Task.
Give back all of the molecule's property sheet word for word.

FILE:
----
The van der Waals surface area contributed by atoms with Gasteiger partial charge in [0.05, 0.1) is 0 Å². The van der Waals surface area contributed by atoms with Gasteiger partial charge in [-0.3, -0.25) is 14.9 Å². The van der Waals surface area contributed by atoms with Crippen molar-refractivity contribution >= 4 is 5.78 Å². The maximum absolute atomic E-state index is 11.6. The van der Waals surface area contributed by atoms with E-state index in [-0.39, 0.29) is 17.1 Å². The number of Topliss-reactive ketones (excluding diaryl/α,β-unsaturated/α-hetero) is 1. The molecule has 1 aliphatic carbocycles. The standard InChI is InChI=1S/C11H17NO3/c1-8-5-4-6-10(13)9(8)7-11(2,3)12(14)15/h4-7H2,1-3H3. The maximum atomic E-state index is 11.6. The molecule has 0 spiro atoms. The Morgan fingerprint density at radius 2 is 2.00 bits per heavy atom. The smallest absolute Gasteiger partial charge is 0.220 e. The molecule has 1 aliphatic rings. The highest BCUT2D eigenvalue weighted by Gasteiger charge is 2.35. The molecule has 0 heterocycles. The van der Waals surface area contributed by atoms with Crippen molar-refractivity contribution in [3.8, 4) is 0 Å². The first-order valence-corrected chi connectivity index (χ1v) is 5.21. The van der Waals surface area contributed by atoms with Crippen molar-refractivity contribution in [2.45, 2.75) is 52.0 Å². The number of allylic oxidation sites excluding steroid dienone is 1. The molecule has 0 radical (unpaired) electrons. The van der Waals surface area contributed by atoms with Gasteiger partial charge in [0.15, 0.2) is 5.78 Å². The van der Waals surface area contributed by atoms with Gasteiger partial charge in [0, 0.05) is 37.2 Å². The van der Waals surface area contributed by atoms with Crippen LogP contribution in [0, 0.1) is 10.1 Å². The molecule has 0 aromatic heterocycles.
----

The van der Waals surface area contributed by atoms with Gasteiger partial charge in [0.05, 0.1) is 0 Å². The van der Waals surface area contributed by atoms with Gasteiger partial charge in [-0.3, -0.25) is 14.9 Å². The van der Waals surface area contributed by atoms with Crippen molar-refractivity contribution >= 4 is 5.78 Å². The maximum absolute atomic E-state index is 11.6. The van der Waals surface area contributed by atoms with E-state index in [-0.39, 0.29) is 17.1 Å². The number of Topliss-reactive ketones (excluding diaryl/α,β-unsaturated/α-hetero) is 1. The molecule has 1 aliphatic carbocycles. The standard InChI is InChI=1S/C11H17NO3/c1-8-5-4-6-10(13)9(8)7-11(2,3)12(14)15/h4-7H2,1-3H3. The maximum atomic E-state index is 11.6. The molecule has 0 spiro atoms. The Morgan fingerprint density at radius 2 is 2.00 bits per heavy atom. The smallest absolute Gasteiger partial charge is 0.220 e. The molecule has 1 aliphatic rings. The highest BCUT2D eigenvalue weighted by Gasteiger charge is 2.35. The molecule has 0 heterocycles. The van der Waals surface area contributed by atoms with Crippen molar-refractivity contribution in [3.8, 4) is 0 Å². The first-order valence-corrected chi connectivity index (χ1v) is 5.21. The van der Waals surface area contributed by atoms with Crippen molar-refractivity contribution in [2.45, 2.75) is 52.0 Å². The number of allylic oxidation sites excluding steroid dienone is 1. The molecule has 0 radical (unpaired) electrons. The van der Waals surface area contributed by atoms with Gasteiger partial charge in [0.15, 0.2) is 5.78 Å². The van der Waals surface area contributed by atoms with Gasteiger partial charge in [0, 0.05) is 37.2 Å². The van der Waals surface area contributed by atoms with Crippen LogP contribution in [0, 0.1) is 10.1 Å². The molecule has 0 aromatic heterocycles.